Wimbledon Update 13/04/02

Eddie Seawardin Tennis

Wimbledon update (13/04/02)

eddie_seaward.jpgBy Eddie Seaward

Very little mowing has been done this week because the temperatures have remained quite cold and growthnewgrasslongend.jpg has been slow.

We had left the grass longer in the cooler areas on some of our courts where the ends are in permanent shade through the winter; because the grass leaf is left longer it therefore has more chance for photosynthesis with whatever light there may be available.

There are about seven weeks to go before the Championship, so we have now cut these areas down, scarified them quite heavily, over seeded and fertilised. We have had the frost covers on to help the new grass seed germinate.

scarifyendctct copy.jpg

I tend to keep the covers on to aid establishment, but also to keep from prying eyes. The press can occasionally latch on to what, you or I would regard as a routine task but they see as an interesting story.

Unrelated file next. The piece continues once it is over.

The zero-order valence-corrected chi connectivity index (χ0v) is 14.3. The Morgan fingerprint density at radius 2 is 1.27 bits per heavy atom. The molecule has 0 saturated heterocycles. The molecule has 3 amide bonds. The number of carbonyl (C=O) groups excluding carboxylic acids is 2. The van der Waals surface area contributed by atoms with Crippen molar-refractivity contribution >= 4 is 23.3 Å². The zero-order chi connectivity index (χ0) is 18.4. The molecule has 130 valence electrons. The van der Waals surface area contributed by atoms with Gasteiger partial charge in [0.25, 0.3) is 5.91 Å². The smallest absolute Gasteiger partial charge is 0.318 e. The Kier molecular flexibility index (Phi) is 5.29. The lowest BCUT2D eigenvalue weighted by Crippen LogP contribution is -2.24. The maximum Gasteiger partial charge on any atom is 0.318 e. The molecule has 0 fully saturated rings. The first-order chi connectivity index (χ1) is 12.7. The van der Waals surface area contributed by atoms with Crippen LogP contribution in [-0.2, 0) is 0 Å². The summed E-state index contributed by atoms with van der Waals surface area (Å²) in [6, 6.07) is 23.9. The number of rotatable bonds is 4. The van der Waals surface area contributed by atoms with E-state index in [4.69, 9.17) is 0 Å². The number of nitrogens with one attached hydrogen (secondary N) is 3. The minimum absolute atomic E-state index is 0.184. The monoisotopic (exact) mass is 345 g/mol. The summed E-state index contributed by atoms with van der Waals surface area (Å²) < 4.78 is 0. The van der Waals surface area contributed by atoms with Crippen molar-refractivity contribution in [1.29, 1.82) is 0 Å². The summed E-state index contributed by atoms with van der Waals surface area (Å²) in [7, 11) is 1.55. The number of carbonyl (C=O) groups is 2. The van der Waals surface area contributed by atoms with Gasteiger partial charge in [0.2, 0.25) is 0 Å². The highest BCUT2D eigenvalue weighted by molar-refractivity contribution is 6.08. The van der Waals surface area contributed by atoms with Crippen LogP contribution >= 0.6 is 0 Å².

I find that with the new grass cultivars the young grasses tend to perform better than the older ones, and I no longer worry about the courts looking a little thin in the Autumn, because I know that in the spring there will be enough time to thicken the courts in time for the season.

In the Autumn we can get germination on the warm courts in as little as three days, the soil is probably at its warmest in August/September, and as long as we keep the surface moist we can be cutting the new grass within a week. At this time of year, the soil is much cooler and it can take up to ten days to get germination. But this is still a far cry from the old days when we could be waiting upwards of three weeks for the old Fescues and Bents to germinate. We now use dwarf perennial Rye cultivars, which tolerate the close mowing and display fantastic wear qualities.

Technology has moved on considerably and as an Industry we have to move forward with the progress made by the scientists at the seed breeding grounds and the chemists at the fertiliser plants. I will still be on this learning curve when I retire. At Wimbledon we keep making steps forward, trialling new products and machines and trying new methods of working practice.

If we wish to retain natural grass as the first choice for sport then it is very much in our hands to make it so.

Article Tags: